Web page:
On Anniversary, Fox Host Equates 9/11 Memorials To Confederate Statues

Brian Kilmeade asked if one day people will remove memorials to those killed in the 9/11 terrorist attack like they are currently removing relics of slavery.

With one astounding question, "Fox & Friends" host Brian Kilmeade managed to equate a memorial erected in honor of the 2,996 victims of the September 11, 2001, terrorist attacks to Confederate monuments that stand as lingering symbols of treason and human bondage. 

In an interview with Secretary of the Interior Ryan Zinke on Monday, Kilmeade insensitively inserted the ongoing national controversy surrounding the removal of Confederate statues into a discussion about the Flight 93 memorial erected near Shanksville, Pennsylvania.

"Do you worry 100 years from now someone’s going to try to take that memorial down like they’re trying to remake our memorials today,” the right-wing pundit asked.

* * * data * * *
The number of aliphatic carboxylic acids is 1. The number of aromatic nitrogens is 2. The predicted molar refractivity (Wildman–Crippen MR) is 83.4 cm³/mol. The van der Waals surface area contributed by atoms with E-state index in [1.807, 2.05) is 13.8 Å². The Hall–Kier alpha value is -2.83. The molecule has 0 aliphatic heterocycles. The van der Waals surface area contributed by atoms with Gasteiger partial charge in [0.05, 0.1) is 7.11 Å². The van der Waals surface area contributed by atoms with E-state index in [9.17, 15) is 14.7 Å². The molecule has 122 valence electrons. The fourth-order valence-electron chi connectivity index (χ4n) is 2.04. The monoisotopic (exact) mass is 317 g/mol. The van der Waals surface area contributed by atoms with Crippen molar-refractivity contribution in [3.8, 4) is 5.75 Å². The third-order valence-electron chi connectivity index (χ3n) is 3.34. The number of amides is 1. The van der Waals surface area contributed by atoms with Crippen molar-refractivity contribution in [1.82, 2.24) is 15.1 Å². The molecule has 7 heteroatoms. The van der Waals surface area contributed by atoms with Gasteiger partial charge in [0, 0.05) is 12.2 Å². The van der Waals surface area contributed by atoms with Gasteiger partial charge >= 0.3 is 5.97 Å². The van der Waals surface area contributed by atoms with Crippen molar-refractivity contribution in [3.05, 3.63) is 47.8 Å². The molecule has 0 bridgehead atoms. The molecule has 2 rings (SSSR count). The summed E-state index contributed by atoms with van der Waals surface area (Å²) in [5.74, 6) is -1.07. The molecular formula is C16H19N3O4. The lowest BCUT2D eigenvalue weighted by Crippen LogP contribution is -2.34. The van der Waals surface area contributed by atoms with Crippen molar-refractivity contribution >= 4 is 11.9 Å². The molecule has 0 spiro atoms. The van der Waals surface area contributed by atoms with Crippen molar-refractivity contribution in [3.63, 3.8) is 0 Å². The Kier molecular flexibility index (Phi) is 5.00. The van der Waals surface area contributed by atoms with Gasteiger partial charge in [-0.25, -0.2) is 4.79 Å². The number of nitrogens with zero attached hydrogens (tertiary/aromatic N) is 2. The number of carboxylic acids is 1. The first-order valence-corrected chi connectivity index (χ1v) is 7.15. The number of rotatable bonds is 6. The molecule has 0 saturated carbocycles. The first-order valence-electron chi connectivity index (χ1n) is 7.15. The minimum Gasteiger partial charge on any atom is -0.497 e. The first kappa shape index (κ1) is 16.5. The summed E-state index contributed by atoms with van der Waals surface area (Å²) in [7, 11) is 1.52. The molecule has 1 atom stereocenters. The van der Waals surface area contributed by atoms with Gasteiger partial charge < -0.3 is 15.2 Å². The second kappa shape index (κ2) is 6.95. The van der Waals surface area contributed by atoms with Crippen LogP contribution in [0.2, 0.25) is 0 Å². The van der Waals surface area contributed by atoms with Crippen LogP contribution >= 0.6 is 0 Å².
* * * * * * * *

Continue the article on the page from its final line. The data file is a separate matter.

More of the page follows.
Zinke hesitated before preparing a diplomatic response.

“Well, I’m one that believes that you know we should learn from history,” he responded. “And I think our monuments are part of our country’s history. We can learn from it. Since we don’t put up statues of Jesus, everyone’s going to fall morally short. And I think reflecting on our history, both good and bad, is a powerful statement and part of our DNA."

"We live in a great country," he continued. "And monuments are not Republican, Democrat, Independent. Monuments are a tribute to all of us."

While Zinke's opinion on the subject remains a touch vague, Kilmeade couldn't have made his stance more apparent by comparing a monument honoring those murdered by brutal ideologies to monuments symbolic of brutal ideologies. The two are not remotely comparable, and all one must do is take stock of the crowds gathered to mourn the loss of innocent American lives and the crowds marching to uphold the vestiges of racism.

Sept. 11 brought America together in the aftermath of tragedy — the Confederacy nearly tore it apart.

Banner and thumbnail credit: Reuters photographer Mark Makela

View Comments

Recommended For You